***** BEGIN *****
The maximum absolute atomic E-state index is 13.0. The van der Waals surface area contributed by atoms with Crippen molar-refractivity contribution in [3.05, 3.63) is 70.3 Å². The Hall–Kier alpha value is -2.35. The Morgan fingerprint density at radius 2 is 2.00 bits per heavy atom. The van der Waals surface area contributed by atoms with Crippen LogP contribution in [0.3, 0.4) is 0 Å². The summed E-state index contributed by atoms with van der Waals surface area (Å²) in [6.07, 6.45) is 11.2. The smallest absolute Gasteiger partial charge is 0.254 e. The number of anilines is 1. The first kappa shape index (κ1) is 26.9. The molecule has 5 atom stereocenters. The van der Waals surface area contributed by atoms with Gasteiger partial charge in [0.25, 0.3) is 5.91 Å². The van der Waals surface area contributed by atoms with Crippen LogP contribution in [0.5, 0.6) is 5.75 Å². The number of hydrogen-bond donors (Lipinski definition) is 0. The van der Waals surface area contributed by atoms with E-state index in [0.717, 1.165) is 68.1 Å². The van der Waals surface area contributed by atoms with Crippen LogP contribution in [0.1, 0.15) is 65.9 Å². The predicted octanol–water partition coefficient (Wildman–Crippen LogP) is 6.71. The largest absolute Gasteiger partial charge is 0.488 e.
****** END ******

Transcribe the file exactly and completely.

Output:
The maximum absolute atomic E-state index is 13.0. The van der Waals surface area contributed by atoms with Crippen molar-refractivity contribution in [3.05, 3.63) is 70.3 Å². The Hall–Kier alpha value is -2.35. The Morgan fingerprint density at radius 2 is 2.00 bits per heavy atom. The van der Waals surface area contributed by atoms with Crippen LogP contribution in [0.3, 0.4) is 0 Å². The summed E-state index contributed by atoms with van der Waals surface area (Å²) in [6.07, 6.45) is 11.2. The smallest absolute Gasteiger partial charge is 0.254 e. The number of anilines is 1. The first kappa shape index (κ1) is 26.9. The molecule has 5 atom stereocenters. The van der Waals surface area contributed by atoms with Gasteiger partial charge in [0.25, 0.3) is 5.91 Å². The van der Waals surface area contributed by atoms with Crippen LogP contribution in [0.5, 0.6) is 5.75 Å². The number of hydrogen-bond donors (Lipinski definition) is 0. The van der Waals surface area contributed by atoms with E-state index in [0.717, 1.165) is 68.1 Å². The van der Waals surface area contributed by atoms with Crippen LogP contribution in [0.1, 0.15) is 65.9 Å². The predicted octanol–water partition coefficient (Wildman–Crippen LogP) is 6.71. The largest absolute Gasteiger partial charge is 0.488 e.